There is a similar problem with the proposal for pre-claim conciliation through ACAS. On its face this is a positive step to avoid the kind of juridification that is happening by using non-lawyers trained in resolution to resolve disputes. But there are rules about what happens to the strict time limits for bringing claims while conciliation is ongoing. Lawyers fear a flood of satellite litigation on whether claims are out of time. Moreover, there is concern over to what extent ACAS will be able to deliver an effective service unless serious funding shortfalls are rectified.

One reform that may well have an instant and dramatic effect in terms of the number of claims being brought is the introduction of fees for issuing a claim in the ET (and the Employment Appeal Tribunal), and for the hearing itself. The proposal is that fees start at £160 and escalate upwards depending on the number of claimants; and that the civil court’s remissions scheme is adopted for those who cannot afford the fee. This may well deliver on the promise to reduce claims – some say by as much as 25%.

The problem with introducing fees is that it undermines access to justice. As Michael Burd, joint head of employment law at Lewis Silkin, says: ‘This is certainly the biggest of all the reforms. But there is this tension between the government’s desire to increase access to justice and there is not the slightest doubt that this will decrease [it]’.

John Wiggins (pictured), a solicitor at the Mary Ward Legal Centre in London’s Lincoln’s Inn, is well placed to comment: ‘Fees for bringing a claim in a tribunal will definitely put people off bringing claims – those who can least afford it. We act for people who are low-paid, who are not seeking a big payout. These are people who have not been paid their wages, who have been sacked when they are pregnant, who have suffered horrific levels of sexual and other harassment. Many are from immigrant backgrounds who make up the workforce on which the economy of London rests.’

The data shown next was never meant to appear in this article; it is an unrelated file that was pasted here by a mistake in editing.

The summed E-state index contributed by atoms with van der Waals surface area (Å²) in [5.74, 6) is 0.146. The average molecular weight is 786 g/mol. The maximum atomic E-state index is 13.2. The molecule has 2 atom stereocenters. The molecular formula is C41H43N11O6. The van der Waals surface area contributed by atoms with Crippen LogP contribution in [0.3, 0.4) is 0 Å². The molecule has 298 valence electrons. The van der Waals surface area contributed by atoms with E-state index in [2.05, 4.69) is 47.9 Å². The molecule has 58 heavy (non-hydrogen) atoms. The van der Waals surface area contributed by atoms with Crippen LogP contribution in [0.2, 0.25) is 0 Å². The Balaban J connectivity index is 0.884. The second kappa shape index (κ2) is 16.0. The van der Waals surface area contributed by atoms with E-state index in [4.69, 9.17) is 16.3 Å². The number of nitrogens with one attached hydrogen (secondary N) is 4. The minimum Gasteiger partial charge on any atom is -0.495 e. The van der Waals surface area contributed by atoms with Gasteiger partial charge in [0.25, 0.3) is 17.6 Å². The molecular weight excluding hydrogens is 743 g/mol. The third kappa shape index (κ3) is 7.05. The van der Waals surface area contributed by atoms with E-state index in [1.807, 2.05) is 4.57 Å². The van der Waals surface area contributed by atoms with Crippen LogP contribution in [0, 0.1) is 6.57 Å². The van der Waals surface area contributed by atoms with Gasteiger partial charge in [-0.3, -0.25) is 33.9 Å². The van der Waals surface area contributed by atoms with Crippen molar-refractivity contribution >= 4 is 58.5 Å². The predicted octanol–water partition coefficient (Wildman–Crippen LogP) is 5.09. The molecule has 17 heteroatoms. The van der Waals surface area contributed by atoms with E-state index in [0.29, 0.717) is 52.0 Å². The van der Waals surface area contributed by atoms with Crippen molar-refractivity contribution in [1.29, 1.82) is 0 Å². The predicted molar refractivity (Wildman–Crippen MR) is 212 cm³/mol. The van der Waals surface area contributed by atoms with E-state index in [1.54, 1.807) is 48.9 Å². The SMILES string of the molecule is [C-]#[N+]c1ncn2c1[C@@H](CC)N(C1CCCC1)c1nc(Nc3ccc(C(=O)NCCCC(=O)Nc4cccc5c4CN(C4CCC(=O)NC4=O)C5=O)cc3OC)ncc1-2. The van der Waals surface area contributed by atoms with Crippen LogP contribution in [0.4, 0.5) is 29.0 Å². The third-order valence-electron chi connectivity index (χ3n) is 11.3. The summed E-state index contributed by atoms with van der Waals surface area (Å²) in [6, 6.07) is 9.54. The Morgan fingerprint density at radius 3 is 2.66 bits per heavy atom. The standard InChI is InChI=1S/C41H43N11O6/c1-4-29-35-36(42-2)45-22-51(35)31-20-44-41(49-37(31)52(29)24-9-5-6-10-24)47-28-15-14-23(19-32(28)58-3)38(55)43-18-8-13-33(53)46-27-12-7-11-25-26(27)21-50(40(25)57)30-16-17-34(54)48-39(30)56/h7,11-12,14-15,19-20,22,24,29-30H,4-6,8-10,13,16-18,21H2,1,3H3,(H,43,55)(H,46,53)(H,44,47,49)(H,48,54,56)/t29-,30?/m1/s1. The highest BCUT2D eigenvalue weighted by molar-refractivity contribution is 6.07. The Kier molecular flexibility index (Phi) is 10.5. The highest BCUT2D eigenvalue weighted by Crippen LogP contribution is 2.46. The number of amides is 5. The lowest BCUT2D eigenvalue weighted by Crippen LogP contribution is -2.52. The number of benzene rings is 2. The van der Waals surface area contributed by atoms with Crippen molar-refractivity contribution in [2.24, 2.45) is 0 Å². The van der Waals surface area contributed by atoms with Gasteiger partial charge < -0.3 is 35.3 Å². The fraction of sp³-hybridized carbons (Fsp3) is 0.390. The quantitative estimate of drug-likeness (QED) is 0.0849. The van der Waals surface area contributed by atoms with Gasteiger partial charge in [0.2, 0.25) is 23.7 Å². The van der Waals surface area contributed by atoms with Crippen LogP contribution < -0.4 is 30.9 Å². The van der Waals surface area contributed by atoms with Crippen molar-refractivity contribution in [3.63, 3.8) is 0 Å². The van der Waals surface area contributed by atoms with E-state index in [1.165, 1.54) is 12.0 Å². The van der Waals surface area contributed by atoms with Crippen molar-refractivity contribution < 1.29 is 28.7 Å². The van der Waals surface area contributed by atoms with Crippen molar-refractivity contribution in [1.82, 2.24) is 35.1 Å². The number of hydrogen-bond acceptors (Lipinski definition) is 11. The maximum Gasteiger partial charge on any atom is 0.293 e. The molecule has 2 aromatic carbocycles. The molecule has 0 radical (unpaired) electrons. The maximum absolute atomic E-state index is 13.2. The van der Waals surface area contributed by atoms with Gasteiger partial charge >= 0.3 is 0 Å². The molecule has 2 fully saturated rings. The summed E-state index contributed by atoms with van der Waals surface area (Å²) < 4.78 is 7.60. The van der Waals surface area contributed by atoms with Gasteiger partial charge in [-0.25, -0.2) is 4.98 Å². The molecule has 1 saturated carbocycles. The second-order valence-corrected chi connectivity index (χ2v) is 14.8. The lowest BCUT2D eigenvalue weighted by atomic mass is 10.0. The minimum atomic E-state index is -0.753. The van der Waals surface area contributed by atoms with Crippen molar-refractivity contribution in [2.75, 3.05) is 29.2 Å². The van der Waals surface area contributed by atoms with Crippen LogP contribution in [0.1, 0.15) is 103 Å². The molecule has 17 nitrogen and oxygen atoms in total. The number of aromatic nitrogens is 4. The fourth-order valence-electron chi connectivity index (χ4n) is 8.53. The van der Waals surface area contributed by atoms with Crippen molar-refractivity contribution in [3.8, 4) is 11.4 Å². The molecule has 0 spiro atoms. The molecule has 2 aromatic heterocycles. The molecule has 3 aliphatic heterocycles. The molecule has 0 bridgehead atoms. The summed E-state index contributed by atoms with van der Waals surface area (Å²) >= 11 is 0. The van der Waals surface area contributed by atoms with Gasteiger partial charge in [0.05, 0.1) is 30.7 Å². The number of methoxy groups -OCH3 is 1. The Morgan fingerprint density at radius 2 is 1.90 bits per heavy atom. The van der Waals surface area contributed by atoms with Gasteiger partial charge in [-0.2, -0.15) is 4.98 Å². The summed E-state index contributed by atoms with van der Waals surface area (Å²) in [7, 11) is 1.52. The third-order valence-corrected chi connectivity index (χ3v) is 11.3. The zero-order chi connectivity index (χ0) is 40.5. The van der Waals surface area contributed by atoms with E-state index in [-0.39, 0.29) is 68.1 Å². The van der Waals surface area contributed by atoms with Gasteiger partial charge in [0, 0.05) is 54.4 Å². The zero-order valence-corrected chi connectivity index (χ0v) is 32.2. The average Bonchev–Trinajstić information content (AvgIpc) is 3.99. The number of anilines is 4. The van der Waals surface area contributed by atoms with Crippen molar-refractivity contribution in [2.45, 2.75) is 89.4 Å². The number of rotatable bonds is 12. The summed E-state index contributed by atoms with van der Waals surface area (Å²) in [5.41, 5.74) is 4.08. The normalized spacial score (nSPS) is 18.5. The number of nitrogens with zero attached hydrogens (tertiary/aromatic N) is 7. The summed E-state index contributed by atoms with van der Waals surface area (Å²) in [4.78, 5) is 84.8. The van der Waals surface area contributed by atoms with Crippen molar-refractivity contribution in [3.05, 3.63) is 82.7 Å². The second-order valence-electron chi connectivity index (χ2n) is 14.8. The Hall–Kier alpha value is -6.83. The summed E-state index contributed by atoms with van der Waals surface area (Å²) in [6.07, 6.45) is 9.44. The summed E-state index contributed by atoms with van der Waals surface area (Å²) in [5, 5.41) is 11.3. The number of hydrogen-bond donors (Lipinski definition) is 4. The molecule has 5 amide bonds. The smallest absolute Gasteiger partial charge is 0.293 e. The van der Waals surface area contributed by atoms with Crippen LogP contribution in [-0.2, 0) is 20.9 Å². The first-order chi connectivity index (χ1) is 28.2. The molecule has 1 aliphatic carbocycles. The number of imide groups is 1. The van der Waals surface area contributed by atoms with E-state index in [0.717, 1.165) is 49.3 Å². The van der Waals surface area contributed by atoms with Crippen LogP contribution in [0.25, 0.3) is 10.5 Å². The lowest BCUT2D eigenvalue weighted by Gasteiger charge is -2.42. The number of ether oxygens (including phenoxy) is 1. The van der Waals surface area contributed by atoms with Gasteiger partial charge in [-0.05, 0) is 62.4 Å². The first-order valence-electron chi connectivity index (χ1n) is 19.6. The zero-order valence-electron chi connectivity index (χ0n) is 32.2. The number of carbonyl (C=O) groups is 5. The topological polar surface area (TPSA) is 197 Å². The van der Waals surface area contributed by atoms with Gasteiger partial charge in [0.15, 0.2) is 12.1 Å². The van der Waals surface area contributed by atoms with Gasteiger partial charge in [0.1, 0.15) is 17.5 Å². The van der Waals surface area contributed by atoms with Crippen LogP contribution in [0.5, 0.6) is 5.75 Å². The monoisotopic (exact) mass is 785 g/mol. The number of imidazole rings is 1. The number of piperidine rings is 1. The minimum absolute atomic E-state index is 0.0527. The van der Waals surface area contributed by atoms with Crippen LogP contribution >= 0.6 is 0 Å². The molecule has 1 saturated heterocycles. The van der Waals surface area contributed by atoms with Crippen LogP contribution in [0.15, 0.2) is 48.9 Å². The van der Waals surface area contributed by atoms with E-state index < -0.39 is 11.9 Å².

The government is undeterred. A spokesperson at BIS says: ‘The introduction of fees... will be an important change to ET cases, with people having a financial stake in bringing a claim. This is likely to deter people from bringing cases which have little chance of success. It is not fair on the taxpayer to foot the entire £84m bill for people to escalate workplace disputes to a tribunal. We want people who can afford it to pay a contribution. Those who can’t will not have to pay.’

Access to justice will also be compromised by the removal of funding for legal help, it is argued. This is a form of state-funded legal advice (but not representation) currently available for employment law cases but which, as of April, will no longer exist except for discrimination cases.

Wiggins says this will have a greater impact than all the other reforms put together: ‘People won’t get proper advice and this will negatively impact on tribunals, which will have to deal with badly prepared cases from litigants in person, taking up more tribunal time. These will not have been legally assessed and some [cases] may be without merit. Fewer cases are also likely to settle without prior specialist advice.’

The government, however, believes that by removing the ability to obtain legal advice, ETs will return to what they once were, according to BIS: ‘Being able to represent yourself at tribunal is a key element of the process – ETs were designed as a less costly way of resolving disputes. It’s in everyone’s interest to avoid drawn-out disputes which emotionally damage workers and financially damage businesses. That’s why we are encouraging quicker, simpler and cheaper alternatives like mediation.’ Employment lawyers would not disagree with that. But it is one side only that will not be able to get legal advice.